Dale Tuggy

Dale Tuggy is Professor of Philosophy at the State University of New York at Fredonia, where he teaches courses in analytic theology, philosophy of religion, religious studies, and the history of philosophy.


  1. nickbatchelor
    November 24, 2015 @ 11:59 pm

    Nice reasoning Dale. Jesus always has someone God to him whether on earth or in heaven. He worships his God and Father. That doesn’t make me think he is that God. Do you think if God’s name was left in bible translations there would be less confusion on the identity of God?

    • Dale Tuggy
      November 26, 2015 @ 12:40 pm

      HI Nick,
      I assume you mean in the OT – i.e. not substituting LORD for Yahweh. Yeah, I think that is a factor. But still you would have the ambiguity of “ho kurios” (the Lord) in the NT. Sometimes it is Jesus, sometimes God, and sometimes we really can’t tell. I don’t think the authors in some cases were all that motivated to make it clear. It’s one way of exaltation by association – not, as some many think, dropping a hint that Jesus and God are one and the same, but rather, emphasizing Jesus’s post-resurrection God-like status by applying some of the name titles and descriptions to him, which in the OT are originally about Yahweh himself.

      • nickbatchelor
        November 26, 2015 @ 1:47 pm

        Thanks for your thoughts Dale. Where there are ambiguous scriptures the best approach is to see what other texts tell us and that usually clears it up as you know. We do have God’s name in Psalm 2:2, Psalm 110:1, Isaiah 61:1 and Micah 5:4 and that is enough for me to see that Yahweh/Jehovah is not Jesus but the God of Jesus.

        “Blessed be the God and Father of our Lord Jesus Christ.”- Ephesians 1:3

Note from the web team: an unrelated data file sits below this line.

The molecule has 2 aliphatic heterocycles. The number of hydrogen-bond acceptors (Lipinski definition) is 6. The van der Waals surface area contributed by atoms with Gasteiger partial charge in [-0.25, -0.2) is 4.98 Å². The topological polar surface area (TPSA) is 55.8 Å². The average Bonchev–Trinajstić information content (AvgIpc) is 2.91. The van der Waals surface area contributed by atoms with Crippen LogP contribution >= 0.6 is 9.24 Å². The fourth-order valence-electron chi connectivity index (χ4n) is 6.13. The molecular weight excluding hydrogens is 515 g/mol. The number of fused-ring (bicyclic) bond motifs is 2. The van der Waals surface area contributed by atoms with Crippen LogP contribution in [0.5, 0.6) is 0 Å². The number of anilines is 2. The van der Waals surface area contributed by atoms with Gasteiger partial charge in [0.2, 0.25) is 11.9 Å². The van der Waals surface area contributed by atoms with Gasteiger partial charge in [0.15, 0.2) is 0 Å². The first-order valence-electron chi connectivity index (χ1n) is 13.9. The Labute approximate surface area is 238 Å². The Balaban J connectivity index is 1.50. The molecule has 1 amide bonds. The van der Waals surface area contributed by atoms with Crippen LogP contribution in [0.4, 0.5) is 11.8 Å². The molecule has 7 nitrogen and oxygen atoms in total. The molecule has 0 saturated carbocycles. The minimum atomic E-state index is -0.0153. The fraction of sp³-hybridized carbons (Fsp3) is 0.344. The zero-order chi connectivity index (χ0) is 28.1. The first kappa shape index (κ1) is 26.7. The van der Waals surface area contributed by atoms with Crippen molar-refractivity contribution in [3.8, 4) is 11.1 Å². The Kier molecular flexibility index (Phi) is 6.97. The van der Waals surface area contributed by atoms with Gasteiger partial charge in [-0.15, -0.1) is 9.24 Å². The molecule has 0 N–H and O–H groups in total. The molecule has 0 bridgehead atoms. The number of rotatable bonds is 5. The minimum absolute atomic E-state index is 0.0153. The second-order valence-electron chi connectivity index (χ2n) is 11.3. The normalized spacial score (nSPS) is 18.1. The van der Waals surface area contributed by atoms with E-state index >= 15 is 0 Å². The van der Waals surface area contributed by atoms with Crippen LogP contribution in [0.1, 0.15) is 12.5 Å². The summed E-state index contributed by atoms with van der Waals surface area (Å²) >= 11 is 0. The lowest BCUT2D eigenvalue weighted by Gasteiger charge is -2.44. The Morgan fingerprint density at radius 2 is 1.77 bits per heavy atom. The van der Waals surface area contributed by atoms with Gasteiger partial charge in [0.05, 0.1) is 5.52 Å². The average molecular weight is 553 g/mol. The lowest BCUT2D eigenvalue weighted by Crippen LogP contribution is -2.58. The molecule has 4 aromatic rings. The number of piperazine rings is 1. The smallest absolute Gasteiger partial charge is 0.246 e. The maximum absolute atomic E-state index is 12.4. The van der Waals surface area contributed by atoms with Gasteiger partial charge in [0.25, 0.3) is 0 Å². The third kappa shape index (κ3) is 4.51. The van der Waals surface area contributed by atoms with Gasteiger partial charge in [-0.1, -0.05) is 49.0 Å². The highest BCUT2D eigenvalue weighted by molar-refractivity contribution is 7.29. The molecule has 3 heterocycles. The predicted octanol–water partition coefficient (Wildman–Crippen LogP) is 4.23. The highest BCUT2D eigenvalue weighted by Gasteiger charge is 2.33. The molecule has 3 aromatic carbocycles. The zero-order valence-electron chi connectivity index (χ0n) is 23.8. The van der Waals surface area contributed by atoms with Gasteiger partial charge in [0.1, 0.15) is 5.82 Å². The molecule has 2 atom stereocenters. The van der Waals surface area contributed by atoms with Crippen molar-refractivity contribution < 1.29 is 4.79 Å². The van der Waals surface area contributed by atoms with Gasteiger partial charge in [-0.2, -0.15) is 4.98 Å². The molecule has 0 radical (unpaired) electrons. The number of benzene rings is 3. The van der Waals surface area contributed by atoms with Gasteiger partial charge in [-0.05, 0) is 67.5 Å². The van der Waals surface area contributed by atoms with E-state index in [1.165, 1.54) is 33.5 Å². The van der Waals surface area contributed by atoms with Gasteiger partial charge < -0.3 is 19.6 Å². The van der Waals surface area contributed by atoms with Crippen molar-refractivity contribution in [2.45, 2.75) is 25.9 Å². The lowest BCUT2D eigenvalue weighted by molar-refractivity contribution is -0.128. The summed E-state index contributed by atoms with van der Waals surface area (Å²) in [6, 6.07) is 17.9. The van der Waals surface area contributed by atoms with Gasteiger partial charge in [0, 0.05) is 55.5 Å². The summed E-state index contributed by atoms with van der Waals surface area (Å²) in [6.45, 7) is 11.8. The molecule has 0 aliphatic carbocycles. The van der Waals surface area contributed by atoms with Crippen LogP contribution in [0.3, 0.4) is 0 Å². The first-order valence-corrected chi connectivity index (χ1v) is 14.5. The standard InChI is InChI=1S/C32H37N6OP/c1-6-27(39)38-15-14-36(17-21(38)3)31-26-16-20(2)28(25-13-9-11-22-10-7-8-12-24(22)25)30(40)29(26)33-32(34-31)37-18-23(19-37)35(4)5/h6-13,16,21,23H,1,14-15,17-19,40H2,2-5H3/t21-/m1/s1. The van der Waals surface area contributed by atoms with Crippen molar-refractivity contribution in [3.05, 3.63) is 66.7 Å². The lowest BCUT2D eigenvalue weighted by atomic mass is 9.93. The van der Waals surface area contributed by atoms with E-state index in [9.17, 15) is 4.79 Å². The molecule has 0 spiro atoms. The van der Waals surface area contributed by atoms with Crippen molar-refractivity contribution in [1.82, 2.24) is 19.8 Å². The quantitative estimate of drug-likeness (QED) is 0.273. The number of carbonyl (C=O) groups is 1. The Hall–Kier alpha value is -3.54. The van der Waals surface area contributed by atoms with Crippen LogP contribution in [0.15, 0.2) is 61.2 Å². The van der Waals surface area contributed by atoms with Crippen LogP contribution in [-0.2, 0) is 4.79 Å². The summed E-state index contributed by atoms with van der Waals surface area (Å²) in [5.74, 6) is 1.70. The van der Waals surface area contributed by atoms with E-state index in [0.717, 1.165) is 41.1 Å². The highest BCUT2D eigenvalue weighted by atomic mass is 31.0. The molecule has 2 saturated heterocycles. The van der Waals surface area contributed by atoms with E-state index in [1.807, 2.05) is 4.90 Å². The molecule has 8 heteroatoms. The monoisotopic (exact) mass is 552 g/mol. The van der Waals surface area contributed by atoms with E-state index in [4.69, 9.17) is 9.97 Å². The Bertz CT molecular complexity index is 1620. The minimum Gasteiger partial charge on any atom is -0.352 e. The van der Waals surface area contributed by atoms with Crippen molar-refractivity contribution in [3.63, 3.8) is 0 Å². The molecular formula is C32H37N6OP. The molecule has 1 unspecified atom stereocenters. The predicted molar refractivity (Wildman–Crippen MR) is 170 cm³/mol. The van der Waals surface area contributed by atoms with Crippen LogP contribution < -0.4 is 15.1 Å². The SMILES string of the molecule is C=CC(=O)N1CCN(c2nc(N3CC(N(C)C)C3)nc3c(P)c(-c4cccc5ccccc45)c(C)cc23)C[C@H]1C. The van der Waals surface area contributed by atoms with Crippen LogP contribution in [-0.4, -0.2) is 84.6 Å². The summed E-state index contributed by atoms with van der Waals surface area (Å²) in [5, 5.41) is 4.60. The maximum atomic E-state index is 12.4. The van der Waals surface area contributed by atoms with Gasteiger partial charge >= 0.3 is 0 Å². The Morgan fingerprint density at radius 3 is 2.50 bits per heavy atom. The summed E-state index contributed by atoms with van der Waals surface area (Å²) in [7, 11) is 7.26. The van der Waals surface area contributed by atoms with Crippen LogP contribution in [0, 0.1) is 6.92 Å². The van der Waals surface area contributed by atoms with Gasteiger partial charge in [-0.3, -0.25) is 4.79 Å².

2. Servetus
    November 8, 2015 @ 5:58 pm

    Hello Dale, I am a long time listener and very infrequent commentor on your blog. I’m not sure if this is welcome, but I wanted to point you to two recent debates I did involving the Trinity in the Old Testament (https://www.youtube.com/watch?v=coQLCBzidec) and the deity of Christ in the book of Revelation (https://www.youtube.com/watch?v=B9ZlyDOvzuU). I’d be very honored if you checked them out and had any feedback. Again, sorry if this isn’t the right place to get your attention.

    • Rivers
      November 9, 2015 @ 12:39 pm

      Thanks for posting these. I’m looking forward to listening to them.

    • Rivers
      November 9, 2015 @ 8:39 pm

      Hi Servetus,

      I listened to the first part of your debate and thought it was done well. I especially like the way the debate was limited to only passages from the Hebrew scriptures. You did a particularly good job addressing the “multiple YHWHs” issues.

  3. Rivers
    November 8, 2015 @ 4:35 pm

    Excellent video.

  4. Roman
    November 7, 2015 @ 6:39 am

    It’s a very hard hitting argument, the problem is that to get out of it the trinitarian has to have 2 definitions of God (or even more than that actually). Once they allow that then they have a problem with their super-strict definition of monotheism, one God sure, but which definition? Then it opens to door for when Jesus is called Theos to mean God in a different sense.

    The trinitarian apologe

  5. David Waltz
    November 2, 2015 @ 12:41 pm

    Hi Dale,

    My thoughts on #2: “God” is used in a different sense than most modern folk use the term.

    Grace and peace,


    • Dale Tuggy
      November 13, 2015 @ 4:30 pm

      Sure. But we me distinguish “Jesus is God” (j = g) from “Jesus is [rightly called or addressed as] “God.”” And both of those from “Jesus is divine.”

      It’s the first which I discuss in the post. I agree with the second. The third I think is too vague to agree or disagree with, as it stands.